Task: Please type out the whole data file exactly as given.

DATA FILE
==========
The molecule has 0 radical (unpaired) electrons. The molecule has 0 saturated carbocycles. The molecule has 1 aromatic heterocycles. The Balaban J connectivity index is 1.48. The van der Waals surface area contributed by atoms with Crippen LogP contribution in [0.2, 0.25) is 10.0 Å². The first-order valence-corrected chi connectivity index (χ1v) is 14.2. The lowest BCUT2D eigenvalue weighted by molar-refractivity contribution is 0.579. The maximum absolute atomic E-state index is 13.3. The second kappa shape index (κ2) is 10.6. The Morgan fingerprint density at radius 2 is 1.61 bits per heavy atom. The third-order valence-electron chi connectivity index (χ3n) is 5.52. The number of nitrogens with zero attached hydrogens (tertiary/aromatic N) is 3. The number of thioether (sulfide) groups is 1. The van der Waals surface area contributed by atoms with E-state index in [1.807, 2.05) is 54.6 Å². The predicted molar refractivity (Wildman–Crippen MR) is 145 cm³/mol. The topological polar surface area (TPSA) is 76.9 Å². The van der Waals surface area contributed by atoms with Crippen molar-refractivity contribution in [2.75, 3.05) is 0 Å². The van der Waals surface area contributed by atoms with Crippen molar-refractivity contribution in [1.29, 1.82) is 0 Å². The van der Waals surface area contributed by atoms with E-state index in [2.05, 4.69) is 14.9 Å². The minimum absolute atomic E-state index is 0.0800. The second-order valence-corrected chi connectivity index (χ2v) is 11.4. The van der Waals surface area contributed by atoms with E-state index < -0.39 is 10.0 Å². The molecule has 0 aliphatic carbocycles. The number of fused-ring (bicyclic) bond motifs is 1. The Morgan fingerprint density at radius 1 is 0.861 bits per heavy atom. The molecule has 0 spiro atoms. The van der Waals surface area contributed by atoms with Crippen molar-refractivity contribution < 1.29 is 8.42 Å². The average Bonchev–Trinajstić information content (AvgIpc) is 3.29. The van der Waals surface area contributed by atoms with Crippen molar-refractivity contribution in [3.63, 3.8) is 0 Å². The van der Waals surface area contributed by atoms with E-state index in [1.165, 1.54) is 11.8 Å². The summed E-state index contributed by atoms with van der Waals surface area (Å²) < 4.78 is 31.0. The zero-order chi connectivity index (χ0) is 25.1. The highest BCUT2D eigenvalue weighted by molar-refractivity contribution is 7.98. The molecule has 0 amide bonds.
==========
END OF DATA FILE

The molecule has 0 radical (unpaired) electrons. The molecule has 0 saturated carbocycles. The molecule has 1 aromatic heterocycles. The Balaban J connectivity index is 1.48. The van der Waals surface area contributed by atoms with Crippen LogP contribution in [0.2, 0.25) is 10.0 Å². The first-order valence-corrected chi connectivity index (χ1v) is 14.2. The lowest BCUT2D eigenvalue weighted by molar-refractivity contribution is 0.579. The maximum absolute atomic E-state index is 13.3. The second kappa shape index (κ2) is 10.6. The Morgan fingerprint density at radius 2 is 1.61 bits per heavy atom. The third-order valence-electron chi connectivity index (χ3n) is 5.52. The number of nitrogens with zero attached hydrogens (tertiary/aromatic N) is 3. The number of thioether (sulfide) groups is 1. The van der Waals surface area contributed by atoms with E-state index in [1.807, 2.05) is 54.6 Å². The predicted molar refractivity (Wildman–Crippen MR) is 145 cm³/mol. The topological polar surface area (TPSA) is 76.9 Å². The van der Waals surface area contributed by atoms with Crippen molar-refractivity contribution in [2.75, 3.05) is 0 Å². The van der Waals surface area contributed by atoms with Crippen molar-refractivity contribution in [1.29, 1.82) is 0 Å². The van der Waals surface area contributed by atoms with E-state index in [2.05, 4.69) is 14.9 Å². The minimum absolute atomic E-state index is 0.0800. The second-order valence-corrected chi connectivity index (χ2v) is 11.4. The van der Waals surface area contributed by atoms with E-state index < -0.39 is 10.0 Å². The molecule has 0 aliphatic carbocycles. The number of fused-ring (bicyclic) bond motifs is 1. The Morgan fingerprint density at radius 1 is 0.861 bits per heavy atom. The molecule has 0 spiro atoms. The van der Waals surface area contributed by atoms with Crippen molar-refractivity contribution < 1.29 is 8.42 Å². The average Bonchev–Trinajstić information content (AvgIpc) is 3.29. The van der Waals surface area contributed by atoms with Crippen molar-refractivity contribution in [3.63, 3.8) is 0 Å². The van der Waals surface area contributed by atoms with E-state index in [1.165, 1.54) is 11.8 Å². The summed E-state index contributed by atoms with van der Waals surface area (Å²) < 4.78 is 31.0. The zero-order chi connectivity index (χ0) is 25.1. The highest BCUT2D eigenvalue weighted by molar-refractivity contribution is 7.98. The molecule has 0 amide bonds.